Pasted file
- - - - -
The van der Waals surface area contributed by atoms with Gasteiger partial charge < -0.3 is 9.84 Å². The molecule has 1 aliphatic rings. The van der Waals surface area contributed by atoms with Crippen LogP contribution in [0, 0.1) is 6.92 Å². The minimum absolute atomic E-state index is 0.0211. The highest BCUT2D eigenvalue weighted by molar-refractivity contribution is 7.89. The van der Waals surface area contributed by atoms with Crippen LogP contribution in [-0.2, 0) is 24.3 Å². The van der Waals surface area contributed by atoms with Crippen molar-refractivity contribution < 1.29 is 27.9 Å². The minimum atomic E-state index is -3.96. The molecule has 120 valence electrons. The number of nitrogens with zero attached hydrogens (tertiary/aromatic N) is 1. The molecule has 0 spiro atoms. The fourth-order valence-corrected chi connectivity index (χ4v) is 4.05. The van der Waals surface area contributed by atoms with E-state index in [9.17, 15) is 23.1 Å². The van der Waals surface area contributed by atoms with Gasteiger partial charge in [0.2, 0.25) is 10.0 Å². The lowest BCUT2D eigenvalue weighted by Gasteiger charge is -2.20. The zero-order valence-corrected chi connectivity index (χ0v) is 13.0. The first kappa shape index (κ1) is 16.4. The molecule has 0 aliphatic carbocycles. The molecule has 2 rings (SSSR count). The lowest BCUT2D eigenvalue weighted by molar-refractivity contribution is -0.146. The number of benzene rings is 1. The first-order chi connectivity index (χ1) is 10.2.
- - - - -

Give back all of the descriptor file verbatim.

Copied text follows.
The van der Waals surface area contributed by atoms with Gasteiger partial charge < -0.3 is 9.84 Å². The molecule has 1 aliphatic rings. The van der Waals surface area contributed by atoms with Crippen LogP contribution in [0, 0.1) is 6.92 Å². The minimum absolute atomic E-state index is 0.0211. The highest BCUT2D eigenvalue weighted by molar-refractivity contribution is 7.89. The van der Waals surface area contributed by atoms with Crippen LogP contribution in [-0.2, 0) is 24.3 Å². The van der Waals surface area contributed by atoms with Crippen molar-refractivity contribution < 1.29 is 27.9 Å². The minimum atomic E-state index is -3.96. The molecule has 120 valence electrons. The number of nitrogens with zero attached hydrogens (tertiary/aromatic N) is 1. The molecule has 0 spiro atoms. The fourth-order valence-corrected chi connectivity index (χ4v) is 4.05. The van der Waals surface area contributed by atoms with E-state index in [9.17, 15) is 23.1 Å². The van der Waals surface area contributed by atoms with Gasteiger partial charge in [0.2, 0.25) is 10.0 Å². The lowest BCUT2D eigenvalue weighted by Gasteiger charge is -2.20. The zero-order valence-corrected chi connectivity index (χ0v) is 13.0. The first kappa shape index (κ1) is 16.4. The molecule has 0 aliphatic carbocycles. The molecule has 2 rings (SSSR count). The lowest BCUT2D eigenvalue weighted by molar-refractivity contribution is -0.146. The number of benzene rings is 1. The first-order chi connectivity index (χ1) is 10.2.